Moeen Ali won the Bristol six-fest with England’s second-fastest one-day international century as they prevailed by 124 runs to go 2-0 up in the Royal London Series against the West Indies.
Moeen, whose 53-ball hundred put him behind only Jos Buttler in England’s all-time list of fastest ODI centurions, went from 50 to 100 in an astonishing world-record 12 deliveries.
He completed the job with his eighth six in the space of just 14 balls out of 369-9 – England’s highest total against the West Indies.
The tourists were in no mood to go too quietly, despite Liam Plunkett’s maiden five-wicket haul, and took the match maximum count to 28 – Chris Gayle (94) with six, including three in succession off Moeen – in their 245 all out.
England put themselves one more win away from sealing the series, with two matches left to play.
Joe Root (84) made a more studied bid for the headlines, posting most runs across all formats in an English international summer as he and Ben Stokes (73) first hinted at a formidable total in their fourth-wicket stand of 132 after West Indies won the toss on a cloudy morning.
Moeen (102) and Chris Woakes took over in an increasingly brutal partnership of 117 from 76 balls as 50 runs were smashed in successive overs from Miguel Cummins (3-82) and Jason Holder.
Root and Stokes both went in a rush of three wickets for 11 runs as Cummins briefly interrupted home progress.
Stokes holed out on the cover boundary off Rovman Powell having hit two of his three sixes in succession off Ashley Nurse.
England had earlier made a sedate start.
The previously in-form Jonny Bairstow mistimed an easy return catch back to Holder, but Root was soon under way with three consecutive leg-side boundaries off Jerome Taylor as he and Alex Hales transformed the early scoring rate.
Hales went lbw on DRS when Cummins slanted one into him in his first over, however, and Eoin Morgan’s wretched run continued when Holder found movement off the pitch too to have him caught-behind first ball.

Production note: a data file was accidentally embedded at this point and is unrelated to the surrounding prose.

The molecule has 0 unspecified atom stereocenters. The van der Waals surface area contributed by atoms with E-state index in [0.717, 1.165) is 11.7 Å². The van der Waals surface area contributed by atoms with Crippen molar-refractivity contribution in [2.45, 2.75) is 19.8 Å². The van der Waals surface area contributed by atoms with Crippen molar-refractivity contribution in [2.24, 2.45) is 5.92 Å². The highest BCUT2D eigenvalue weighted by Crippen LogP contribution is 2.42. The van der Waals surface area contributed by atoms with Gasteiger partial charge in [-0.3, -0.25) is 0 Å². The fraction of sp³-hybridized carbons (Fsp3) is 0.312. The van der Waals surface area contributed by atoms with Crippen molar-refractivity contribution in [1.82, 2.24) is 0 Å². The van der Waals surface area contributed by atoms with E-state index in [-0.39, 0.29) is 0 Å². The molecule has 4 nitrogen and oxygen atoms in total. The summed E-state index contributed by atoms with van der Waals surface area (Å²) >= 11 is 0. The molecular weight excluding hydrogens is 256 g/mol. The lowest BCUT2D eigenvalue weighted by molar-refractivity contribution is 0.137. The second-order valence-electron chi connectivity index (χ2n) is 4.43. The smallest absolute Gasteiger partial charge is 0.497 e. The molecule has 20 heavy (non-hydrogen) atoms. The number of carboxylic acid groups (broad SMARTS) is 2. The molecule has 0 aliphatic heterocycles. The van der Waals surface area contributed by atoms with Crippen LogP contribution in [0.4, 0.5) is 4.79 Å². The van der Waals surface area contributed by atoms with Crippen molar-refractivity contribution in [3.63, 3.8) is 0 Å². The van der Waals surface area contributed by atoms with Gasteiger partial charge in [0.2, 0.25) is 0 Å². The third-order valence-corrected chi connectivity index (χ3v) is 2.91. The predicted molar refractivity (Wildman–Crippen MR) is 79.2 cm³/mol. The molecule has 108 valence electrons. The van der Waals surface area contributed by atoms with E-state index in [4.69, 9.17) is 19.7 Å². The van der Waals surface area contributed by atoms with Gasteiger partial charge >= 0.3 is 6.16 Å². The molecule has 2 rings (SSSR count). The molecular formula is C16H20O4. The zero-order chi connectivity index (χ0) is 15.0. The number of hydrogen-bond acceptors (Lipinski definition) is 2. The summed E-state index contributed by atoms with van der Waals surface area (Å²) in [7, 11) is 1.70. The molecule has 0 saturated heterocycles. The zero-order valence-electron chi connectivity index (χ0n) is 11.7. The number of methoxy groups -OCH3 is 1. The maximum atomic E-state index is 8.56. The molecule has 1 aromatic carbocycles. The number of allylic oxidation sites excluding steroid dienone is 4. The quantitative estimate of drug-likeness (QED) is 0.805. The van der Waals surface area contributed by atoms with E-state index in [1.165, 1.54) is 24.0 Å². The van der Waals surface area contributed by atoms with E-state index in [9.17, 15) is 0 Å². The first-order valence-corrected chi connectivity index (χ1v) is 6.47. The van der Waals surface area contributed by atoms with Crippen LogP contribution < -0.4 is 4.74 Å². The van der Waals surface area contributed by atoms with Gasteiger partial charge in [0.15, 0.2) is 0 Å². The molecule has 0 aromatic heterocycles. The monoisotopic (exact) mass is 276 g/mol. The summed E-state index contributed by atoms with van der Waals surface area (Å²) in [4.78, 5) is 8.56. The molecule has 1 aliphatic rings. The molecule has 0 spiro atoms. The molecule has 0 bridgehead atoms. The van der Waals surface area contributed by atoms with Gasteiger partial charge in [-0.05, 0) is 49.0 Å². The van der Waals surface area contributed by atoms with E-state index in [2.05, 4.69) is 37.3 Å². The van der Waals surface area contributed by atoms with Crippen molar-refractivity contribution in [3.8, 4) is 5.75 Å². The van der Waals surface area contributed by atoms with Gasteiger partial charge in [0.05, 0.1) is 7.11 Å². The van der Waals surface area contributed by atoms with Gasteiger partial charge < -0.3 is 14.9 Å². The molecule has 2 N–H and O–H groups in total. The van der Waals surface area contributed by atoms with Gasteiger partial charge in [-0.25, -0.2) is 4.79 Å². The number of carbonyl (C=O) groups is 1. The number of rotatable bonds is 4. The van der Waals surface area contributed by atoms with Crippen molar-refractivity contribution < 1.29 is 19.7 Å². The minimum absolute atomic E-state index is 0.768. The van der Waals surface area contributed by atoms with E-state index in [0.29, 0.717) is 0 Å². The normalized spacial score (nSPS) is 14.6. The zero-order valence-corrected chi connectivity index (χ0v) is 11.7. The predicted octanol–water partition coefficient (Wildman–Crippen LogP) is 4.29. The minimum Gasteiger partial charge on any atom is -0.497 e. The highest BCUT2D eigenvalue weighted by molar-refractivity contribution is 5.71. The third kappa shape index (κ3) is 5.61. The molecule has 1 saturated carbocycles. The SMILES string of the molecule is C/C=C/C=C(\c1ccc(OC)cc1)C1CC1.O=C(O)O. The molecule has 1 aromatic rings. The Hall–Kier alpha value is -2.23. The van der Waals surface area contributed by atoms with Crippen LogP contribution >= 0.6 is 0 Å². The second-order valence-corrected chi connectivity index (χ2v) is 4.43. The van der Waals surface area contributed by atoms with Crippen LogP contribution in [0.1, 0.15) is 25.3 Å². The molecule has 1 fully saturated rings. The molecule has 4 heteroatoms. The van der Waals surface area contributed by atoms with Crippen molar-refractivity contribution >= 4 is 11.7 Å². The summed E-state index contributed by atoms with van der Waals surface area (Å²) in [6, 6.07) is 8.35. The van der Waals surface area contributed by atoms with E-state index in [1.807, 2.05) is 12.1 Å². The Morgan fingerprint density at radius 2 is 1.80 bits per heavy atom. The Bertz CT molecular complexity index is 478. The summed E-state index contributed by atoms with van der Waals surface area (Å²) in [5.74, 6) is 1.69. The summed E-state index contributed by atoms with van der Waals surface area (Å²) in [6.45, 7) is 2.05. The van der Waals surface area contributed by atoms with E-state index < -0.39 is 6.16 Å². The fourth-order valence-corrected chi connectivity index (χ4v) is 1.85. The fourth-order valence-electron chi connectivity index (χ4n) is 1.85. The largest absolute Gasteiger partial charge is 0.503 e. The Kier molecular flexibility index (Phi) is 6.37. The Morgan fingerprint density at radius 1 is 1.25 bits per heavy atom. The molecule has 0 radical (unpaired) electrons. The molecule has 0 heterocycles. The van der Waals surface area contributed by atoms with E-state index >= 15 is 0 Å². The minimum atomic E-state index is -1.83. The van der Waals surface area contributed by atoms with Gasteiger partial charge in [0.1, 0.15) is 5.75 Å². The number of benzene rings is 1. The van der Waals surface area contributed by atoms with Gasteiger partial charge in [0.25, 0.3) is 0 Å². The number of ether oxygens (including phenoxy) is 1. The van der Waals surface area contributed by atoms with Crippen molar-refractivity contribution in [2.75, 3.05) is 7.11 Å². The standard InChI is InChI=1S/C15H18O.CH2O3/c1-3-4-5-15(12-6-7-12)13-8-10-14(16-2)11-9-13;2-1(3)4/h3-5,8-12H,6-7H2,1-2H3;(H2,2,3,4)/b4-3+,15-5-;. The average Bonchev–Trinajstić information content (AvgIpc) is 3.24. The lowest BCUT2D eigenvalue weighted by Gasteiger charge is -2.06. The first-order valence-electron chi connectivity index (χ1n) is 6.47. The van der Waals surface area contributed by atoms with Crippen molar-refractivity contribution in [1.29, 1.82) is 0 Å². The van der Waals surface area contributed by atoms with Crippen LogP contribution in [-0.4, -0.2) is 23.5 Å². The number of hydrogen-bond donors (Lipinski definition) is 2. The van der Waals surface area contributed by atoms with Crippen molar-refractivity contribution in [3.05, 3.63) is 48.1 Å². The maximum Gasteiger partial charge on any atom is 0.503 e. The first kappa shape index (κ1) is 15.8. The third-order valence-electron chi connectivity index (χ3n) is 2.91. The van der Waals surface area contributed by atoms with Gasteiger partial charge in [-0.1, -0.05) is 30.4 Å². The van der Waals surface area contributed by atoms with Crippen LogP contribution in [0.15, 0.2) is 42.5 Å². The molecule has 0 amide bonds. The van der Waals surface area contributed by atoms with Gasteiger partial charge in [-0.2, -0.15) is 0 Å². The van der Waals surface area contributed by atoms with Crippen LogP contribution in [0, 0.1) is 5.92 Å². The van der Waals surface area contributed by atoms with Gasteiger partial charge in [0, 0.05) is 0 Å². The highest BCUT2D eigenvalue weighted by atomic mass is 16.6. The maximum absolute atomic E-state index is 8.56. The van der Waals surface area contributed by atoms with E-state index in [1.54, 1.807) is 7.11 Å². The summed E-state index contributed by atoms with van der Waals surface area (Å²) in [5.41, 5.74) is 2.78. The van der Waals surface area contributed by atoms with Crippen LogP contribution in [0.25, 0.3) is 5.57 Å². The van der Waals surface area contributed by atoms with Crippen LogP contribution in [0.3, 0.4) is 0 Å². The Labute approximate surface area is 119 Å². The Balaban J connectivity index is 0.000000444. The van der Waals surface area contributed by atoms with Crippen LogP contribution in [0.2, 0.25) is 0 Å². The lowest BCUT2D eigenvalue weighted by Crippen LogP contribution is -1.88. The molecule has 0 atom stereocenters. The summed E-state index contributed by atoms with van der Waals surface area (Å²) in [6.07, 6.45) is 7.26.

Root and Stokes ruled until, for the second time in the innings, two wickets fell in consecutive overs.
Buttler lost his off bail to an outstanding delivery from Cummins – and after the same bowler had Root lbw aiming to leg, England had to reassess.
Seventh-wicket pair Moeen and Woakes did so initially.
But then Moeen, dropped by Gayle at point on 87, switched gear dramatically as England piled up 123 runs in the last 10 overs.
Evin Lewis announced the West Indies’ intentions in the chase, hitting two sixes from David Willey’s first four balls only to mis-pull the fifth to mid-on, and Shai Hope was caught-behind driving in Plunkett’s second over.
Marlon Samuels was arguably unfortunate that DRS detected what was interpreted as the thinnest of edges behind off Plunkett (5-52).
Gayle’s third six, off Moeen, had taken him past his 50 by then – but when Adil Rashid came up with the direct hit from midwicket to run out the ‘Universe Boss’ a whisker short of the line chancing a quick single, West Indies were up against it.
So it proved, as Jason Mohammed and Holder narrowed the margin, but nothing more as the asking rate and Rashid (3-34) took their toll.
England captain Morgan has vowed to keep the West Indies under the pump by selecting his strongest team in the final two one-day internationals.
That means he is set to resist the temptation to give Jason Roy, Jake Ball or Tom Curran an opportunity.
“We’re going to be as ruthless as we can be,” Morgan said.
“We’re going to play our strongest XI for both games and hopefully go on to win the series convincingly.”
Morgan added: “Moeen’s innings was the difference between the sides.
“Scoring upwards of 360 is going to be a tough chase.
“Delivering when the team needs him to deliver is obviously so important for us. Winning a game like this is very important as well in the context of the series. He’s been outstanding today.”
Holder was disappointed his side allowed England to get away from them.
“The par score on this ground was probably 320,” said the West Indies captain.
“We got off to a pretty decent start and kept up with the run-rate but kept losing wickets at crucial stages.
“Chris was exceptional but we needed bigger partnerships.”